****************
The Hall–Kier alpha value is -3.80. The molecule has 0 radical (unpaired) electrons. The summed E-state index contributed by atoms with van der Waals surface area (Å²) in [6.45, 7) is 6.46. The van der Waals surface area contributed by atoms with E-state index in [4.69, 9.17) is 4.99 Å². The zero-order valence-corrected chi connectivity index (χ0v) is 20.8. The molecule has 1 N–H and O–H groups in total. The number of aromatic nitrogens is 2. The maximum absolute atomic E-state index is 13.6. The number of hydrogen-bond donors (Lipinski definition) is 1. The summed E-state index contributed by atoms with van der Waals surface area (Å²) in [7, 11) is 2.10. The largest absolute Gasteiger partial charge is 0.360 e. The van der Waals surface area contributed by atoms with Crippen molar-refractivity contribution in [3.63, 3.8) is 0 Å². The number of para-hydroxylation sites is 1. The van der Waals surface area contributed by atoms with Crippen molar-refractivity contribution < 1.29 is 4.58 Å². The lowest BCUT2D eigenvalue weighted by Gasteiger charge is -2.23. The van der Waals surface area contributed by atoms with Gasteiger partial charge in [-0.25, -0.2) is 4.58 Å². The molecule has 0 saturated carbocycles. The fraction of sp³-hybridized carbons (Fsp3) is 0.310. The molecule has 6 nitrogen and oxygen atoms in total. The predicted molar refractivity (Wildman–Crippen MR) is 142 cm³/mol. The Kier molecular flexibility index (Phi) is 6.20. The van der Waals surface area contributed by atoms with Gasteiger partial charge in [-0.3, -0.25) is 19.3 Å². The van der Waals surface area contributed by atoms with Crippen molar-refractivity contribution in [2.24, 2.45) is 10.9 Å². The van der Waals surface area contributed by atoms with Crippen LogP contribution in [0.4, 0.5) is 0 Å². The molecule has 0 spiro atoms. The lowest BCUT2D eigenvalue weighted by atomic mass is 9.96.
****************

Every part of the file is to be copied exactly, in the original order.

The Hall–Kier alpha value is -3.80. The molecule has 0 radical (unpaired) electrons. The summed E-state index contributed by atoms with van der Waals surface area (Å²) in [6.45, 7) is 6.46. The van der Waals surface area contributed by atoms with E-state index in [4.69, 9.17) is 4.99 Å². The zero-order valence-corrected chi connectivity index (χ0v) is 20.8. The molecule has 1 N–H and O–H groups in total. The number of aromatic nitrogens is 2. The maximum absolute atomic E-state index is 13.6. The number of hydrogen-bond donors (Lipinski definition) is 1. The summed E-state index contributed by atoms with van der Waals surface area (Å²) in [7, 11) is 2.10. The largest absolute Gasteiger partial charge is 0.360 e. The van der Waals surface area contributed by atoms with Crippen molar-refractivity contribution in [3.63, 3.8) is 0 Å². The number of para-hydroxylation sites is 1. The van der Waals surface area contributed by atoms with Crippen molar-refractivity contribution < 1.29 is 4.58 Å². The lowest BCUT2D eigenvalue weighted by Gasteiger charge is -2.23. The van der Waals surface area contributed by atoms with Gasteiger partial charge in [-0.25, -0.2) is 4.58 Å². The molecule has 0 saturated carbocycles. The fraction of sp³-hybridized carbons (Fsp3) is 0.310. The molecule has 6 nitrogen and oxygen atoms in total. The predicted molar refractivity (Wildman–Crippen MR) is 142 cm³/mol. The Kier molecular flexibility index (Phi) is 6.20. The van der Waals surface area contributed by atoms with Gasteiger partial charge in [-0.3, -0.25) is 19.3 Å². The van der Waals surface area contributed by atoms with Crippen molar-refractivity contribution in [2.24, 2.45) is 10.9 Å². The van der Waals surface area contributed by atoms with Crippen LogP contribution in [0.4, 0.5) is 0 Å². The molecule has 0 spiro atoms. The lowest BCUT2D eigenvalue weighted by atomic mass is 9.96.